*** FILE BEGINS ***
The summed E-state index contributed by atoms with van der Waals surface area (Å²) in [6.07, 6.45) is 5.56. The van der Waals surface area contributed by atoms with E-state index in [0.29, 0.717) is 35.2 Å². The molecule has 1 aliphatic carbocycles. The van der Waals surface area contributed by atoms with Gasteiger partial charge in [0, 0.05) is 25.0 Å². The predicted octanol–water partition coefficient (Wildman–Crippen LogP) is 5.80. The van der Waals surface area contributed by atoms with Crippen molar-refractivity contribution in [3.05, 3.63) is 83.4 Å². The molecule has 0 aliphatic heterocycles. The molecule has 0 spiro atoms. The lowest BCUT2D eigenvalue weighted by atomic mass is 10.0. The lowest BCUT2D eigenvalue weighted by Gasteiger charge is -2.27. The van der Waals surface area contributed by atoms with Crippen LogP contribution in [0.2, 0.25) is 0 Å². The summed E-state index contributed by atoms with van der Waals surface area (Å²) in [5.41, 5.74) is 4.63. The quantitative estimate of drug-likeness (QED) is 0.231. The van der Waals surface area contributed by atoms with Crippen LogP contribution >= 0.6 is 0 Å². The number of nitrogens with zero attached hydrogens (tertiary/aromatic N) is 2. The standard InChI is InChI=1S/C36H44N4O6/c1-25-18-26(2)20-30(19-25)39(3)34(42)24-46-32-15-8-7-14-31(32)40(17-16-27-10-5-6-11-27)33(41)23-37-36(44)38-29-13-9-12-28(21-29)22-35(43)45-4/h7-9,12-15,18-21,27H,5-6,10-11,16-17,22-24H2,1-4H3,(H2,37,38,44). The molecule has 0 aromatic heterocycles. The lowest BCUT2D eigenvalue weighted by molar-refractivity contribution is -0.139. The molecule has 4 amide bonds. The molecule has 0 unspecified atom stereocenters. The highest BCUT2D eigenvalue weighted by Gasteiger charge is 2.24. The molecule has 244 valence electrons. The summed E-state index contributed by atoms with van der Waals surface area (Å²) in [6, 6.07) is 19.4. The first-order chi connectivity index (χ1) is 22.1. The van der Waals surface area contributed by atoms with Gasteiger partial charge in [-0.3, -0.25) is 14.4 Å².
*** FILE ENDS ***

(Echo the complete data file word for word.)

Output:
The summed E-state index contributed by atoms with van der Waals surface area (Å²) in [6.07, 6.45) is 5.56. The van der Waals surface area contributed by atoms with E-state index in [0.29, 0.717) is 35.2 Å². The molecule has 1 aliphatic carbocycles. The van der Waals surface area contributed by atoms with Gasteiger partial charge in [0, 0.05) is 25.0 Å². The predicted octanol–water partition coefficient (Wildman–Crippen LogP) is 5.80. The van der Waals surface area contributed by atoms with Crippen molar-refractivity contribution in [3.05, 3.63) is 83.4 Å². The molecule has 0 aliphatic heterocycles. The molecule has 0 spiro atoms. The lowest BCUT2D eigenvalue weighted by atomic mass is 10.0. The lowest BCUT2D eigenvalue weighted by Gasteiger charge is -2.27. The van der Waals surface area contributed by atoms with Crippen LogP contribution in [0.2, 0.25) is 0 Å². The summed E-state index contributed by atoms with van der Waals surface area (Å²) in [5.41, 5.74) is 4.63. The quantitative estimate of drug-likeness (QED) is 0.231. The van der Waals surface area contributed by atoms with Crippen LogP contribution >= 0.6 is 0 Å². The number of nitrogens with zero attached hydrogens (tertiary/aromatic N) is 2. The standard InChI is InChI=1S/C36H44N4O6/c1-25-18-26(2)20-30(19-25)39(3)34(42)24-46-32-15-8-7-14-31(32)40(17-16-27-10-5-6-11-27)33(41)23-37-36(44)38-29-13-9-12-28(21-29)22-35(43)45-4/h7-9,12-15,18-21,27H,5-6,10-11,16-17,22-24H2,1-4H3,(H2,37,38,44). The molecule has 0 aromatic heterocycles. The lowest BCUT2D eigenvalue weighted by molar-refractivity contribution is -0.139. The molecule has 4 amide bonds. The molecule has 0 unspecified atom stereocenters. The highest BCUT2D eigenvalue weighted by Gasteiger charge is 2.24. The molecule has 244 valence electrons. The summed E-state index contributed by atoms with van der Waals surface area (Å²) in [6, 6.07) is 19.4. The first-order chi connectivity index (χ1) is 22.1. The van der Waals surface area contributed by atoms with Gasteiger partial charge in [-0.3, -0.25) is 14.4 Å².